Nuclear wasteFinnish company to construct final disposal facility of spent nuclear fuel
The Finnish government has granted a license to Finnish company Posiva for the construction of a final disposal facility for spent nuclear fuel. The spent fuel assemblies will be encapsulated and placed in the bedrock at a depth of about 400 meters for permanent disposal. The waste will be stored for around 100,000 years before its level of radioactivity begins to dissipate. “This is the world’s first authorization for the final repository of used nuclear waste,” Finland’s Economy Minister Olli Rehn said.
The Finnish government has granted a license to Finnish company Posiva for the construction of a final disposal facility for spent nuclear fuel. After an extensive and multidisciplinary research and development work, Posiva can now proceed to construction of the final disposal facility in Olkiluoto according to the concept it has developed. The final disposal of the spent fuel generated in the Olkiluoto and Loviisa nuclear power plants into the Finnish bedrock is planned to start in the early 2020s.
Posiva says that the government’s favorable decision for Posiva’s construction license application is recognition for the extensive R&D work carried out by Posiva for more than forty years to develop a safe final disposal solution for spent nuclear fuel. After gaining research results and experience from the underground rock characterization facility ONKALO, Posiva is now about to move on to the construction of the final disposal facility on the island of Olkiluoto in Eurajoki in south-west Finland.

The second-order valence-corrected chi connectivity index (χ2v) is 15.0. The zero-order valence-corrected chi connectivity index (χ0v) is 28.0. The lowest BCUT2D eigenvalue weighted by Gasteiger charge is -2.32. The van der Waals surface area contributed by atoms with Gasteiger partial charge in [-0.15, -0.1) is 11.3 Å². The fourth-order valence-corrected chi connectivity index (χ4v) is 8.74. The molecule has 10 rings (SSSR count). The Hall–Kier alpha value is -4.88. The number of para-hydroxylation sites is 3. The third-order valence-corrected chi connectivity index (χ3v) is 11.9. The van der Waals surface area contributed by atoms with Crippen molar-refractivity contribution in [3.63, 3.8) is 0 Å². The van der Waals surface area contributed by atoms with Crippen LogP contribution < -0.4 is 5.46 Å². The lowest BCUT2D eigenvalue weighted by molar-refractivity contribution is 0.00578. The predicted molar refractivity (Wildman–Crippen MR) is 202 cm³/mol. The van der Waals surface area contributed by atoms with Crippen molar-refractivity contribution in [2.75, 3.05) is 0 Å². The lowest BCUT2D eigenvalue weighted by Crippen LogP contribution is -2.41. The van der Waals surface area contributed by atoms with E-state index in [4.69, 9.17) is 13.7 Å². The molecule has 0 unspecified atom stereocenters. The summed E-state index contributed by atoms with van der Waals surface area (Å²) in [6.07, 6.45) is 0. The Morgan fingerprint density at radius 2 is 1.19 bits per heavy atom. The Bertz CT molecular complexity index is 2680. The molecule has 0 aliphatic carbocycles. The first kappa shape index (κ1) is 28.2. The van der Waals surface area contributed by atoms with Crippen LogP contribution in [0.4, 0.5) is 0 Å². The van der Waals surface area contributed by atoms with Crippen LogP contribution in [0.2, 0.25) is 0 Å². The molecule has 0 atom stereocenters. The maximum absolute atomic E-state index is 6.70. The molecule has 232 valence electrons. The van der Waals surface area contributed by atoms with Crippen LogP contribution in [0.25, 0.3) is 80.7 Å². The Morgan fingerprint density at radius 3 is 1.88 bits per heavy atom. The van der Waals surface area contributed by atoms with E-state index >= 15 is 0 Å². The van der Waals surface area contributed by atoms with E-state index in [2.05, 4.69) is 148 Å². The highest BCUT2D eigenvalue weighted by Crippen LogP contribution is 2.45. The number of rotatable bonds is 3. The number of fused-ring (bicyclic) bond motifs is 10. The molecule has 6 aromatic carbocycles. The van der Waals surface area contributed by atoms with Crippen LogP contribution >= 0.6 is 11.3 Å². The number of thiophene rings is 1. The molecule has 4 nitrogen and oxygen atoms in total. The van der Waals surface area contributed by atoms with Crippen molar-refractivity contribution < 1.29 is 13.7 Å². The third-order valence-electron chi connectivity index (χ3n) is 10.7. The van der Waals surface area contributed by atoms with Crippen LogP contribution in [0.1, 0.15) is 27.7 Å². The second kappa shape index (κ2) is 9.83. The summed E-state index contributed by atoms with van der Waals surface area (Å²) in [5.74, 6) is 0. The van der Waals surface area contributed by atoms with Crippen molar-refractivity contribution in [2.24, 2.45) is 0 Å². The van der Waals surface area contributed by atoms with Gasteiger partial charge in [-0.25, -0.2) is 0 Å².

“The construction license that has now been granted for our final disposal facility for spent nuclear fuel is a significant achievement for us, our owners and our entire personnel. This pioneering project is important not only for Finland, but also on a global scale. It is the first project entering into construction phase in the whole world. I express my thanks and appreciation to all the experts and partners in Finland and in other countries, who have joined their forces and expertise in this unique and multidisciplinary project,” says Posiva’s president and CEO, Janne Mokka.
Posiva notes that in the final disposal facility, the spent fuel assemblies will be encapsulated and placed in the bedrock at a depth of about 400 meters for permanent disposal. The facility comprises two parts: the aboveground encapsulation plant for the encapsulation of the spent fuel in the final disposal canisters, and the final repository deep in the bedrock, with tunnels in which the spent fuel will be placed.
The tunnels have already been constructed to study and verify the solidity of the area’s rock bed where the waste is to be stored for around 100,000 years before its level of radioactivity begins to dissipate.
“This is the world’s first authorization for the final repository of used nuclear waste,” Finland’s Economy Minister Olli Rehn said at a press conference.
The spent fuel will be encapsulated in copper-coated containers, and the containers will be placed deep underground in a hole in the rock, which is then sealed with a buffer of bentonite clay, a volcanic ash that swells when mixed with water.
Posiva specializes in nuclear waste management, and is in charge of the final disposal of the spent fuel generated in Finland by its owners, Teollisuuden Voima and Fortum, as well as for research related to final disposal and other specialized activities in the sector.
The company notes that the Finnish parliament approved the decision-in-principle on the final disposal project in 2001. Posiva submitted the application for the construction license at the end of 2012. In February 2015, the Finnish Radiation and Nuclear Safety Authority (STUK) issued a statement to the Ministry of Employment and the Economy stating that Posiva’s encapsulation plant and final repository for spent nuclear fuel can be built to be safe.
Analysts estimate the cost for the repository’s entire life cycle, up to 100,000 years, at €3.5 billion.